In Danish, my native language ‘habit’ literally means ‘suit’ – like the kind of suit business men wear to go to work. And similarly, in one of the original definitions, a habit is actually religious attire or a piece of clothing. As such, a habit is something that we wear, that we cover ourselves in that we step into and allow to represent us as we move about our day. In a more direct sense, it also means ‘condition’ which is exactly as I described above a ‘state’ that we step into and accept as a part of who we are. But as can be seen above the essential meaning of the word is ‘to hold’. As such we hold ourselves in and as a habit, we walk around in it and we condition ourselves to/as it. Similar with the verb ‘habit’, it is something that we dwell in/on.
Therefore the point of preventing habits from developing has a lot to do with the starting-point of who and what we accept ourselves as, as that is from which we form our behaviors, that will either be self-directed or conditioned by the past in terms of preprogrammed and taught behaviors as well as forms of self-induction into certain patterns of behavior.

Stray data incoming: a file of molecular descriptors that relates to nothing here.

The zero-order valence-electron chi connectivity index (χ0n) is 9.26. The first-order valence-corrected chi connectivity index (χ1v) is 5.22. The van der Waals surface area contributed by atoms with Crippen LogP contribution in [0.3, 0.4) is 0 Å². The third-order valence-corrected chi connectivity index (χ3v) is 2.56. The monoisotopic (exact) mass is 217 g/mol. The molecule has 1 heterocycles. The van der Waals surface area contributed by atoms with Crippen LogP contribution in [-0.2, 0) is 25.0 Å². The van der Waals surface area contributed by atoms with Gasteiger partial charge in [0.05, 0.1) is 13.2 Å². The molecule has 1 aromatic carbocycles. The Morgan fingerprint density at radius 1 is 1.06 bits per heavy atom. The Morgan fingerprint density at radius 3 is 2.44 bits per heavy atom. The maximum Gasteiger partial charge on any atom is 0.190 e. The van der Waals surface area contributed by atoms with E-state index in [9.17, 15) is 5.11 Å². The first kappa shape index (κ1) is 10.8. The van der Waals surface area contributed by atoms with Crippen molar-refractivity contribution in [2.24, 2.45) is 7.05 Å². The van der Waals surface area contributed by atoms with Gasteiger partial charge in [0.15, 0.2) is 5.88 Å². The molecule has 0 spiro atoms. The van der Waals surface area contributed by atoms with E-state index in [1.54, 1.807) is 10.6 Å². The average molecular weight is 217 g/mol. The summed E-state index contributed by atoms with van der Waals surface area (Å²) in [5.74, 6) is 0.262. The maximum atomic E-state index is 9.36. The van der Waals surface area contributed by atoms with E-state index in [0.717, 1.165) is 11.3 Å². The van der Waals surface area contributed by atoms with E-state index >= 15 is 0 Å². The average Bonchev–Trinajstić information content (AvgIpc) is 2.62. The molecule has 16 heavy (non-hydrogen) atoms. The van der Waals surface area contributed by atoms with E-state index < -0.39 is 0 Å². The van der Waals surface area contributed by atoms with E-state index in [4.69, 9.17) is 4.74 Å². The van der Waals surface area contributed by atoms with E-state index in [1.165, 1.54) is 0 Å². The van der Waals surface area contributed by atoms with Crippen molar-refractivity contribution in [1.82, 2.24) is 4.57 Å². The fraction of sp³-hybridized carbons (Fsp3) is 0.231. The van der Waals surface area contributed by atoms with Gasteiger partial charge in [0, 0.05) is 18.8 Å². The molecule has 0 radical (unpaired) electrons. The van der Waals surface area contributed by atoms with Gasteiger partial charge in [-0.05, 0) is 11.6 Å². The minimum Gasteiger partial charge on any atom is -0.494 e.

There is nothing wrong with habits in itself. It is simply a repetitive pattern of behavior that becomes something we ‘naturally’ do. And therefore, an important step to preventing destructive habits from forming is to walk a process to become self-directed and self-willed so that the habits we do participate in are ones we have decided upon for ourselves because we see they are supportive for ourselves. Another relevant point is then also to ‘catch’ repetitive patterns before they develop into habits, which is for example when we see a couple of days in a row that we are oversleeping or that we keep participating in the same thought over and over. The point here is that these behaviors aren’t simply happening by themselves. It is something that we are actively and deliberately accepting and allowing within ourselves within and through our participation in the mind based on virtually already living in and existing in the past. So a habit always starts somewhere, with one point of compromise where we give into the mind and accept and validate that “This is who I am” – even if we don’t do it consciously as a conscious thought, we still do it through the act of participating in the thought or behavior. So this is where we must set in, in terms of becoming self-directed and self-honest, to be able to stop the pattern in its initial stages and thereby doing ourselves a great favor by not first having to walk through the development of a habit (which also comes with a suppressing and lying to ourselves about what we’re doing), to then have to reverse it and stop its momentum.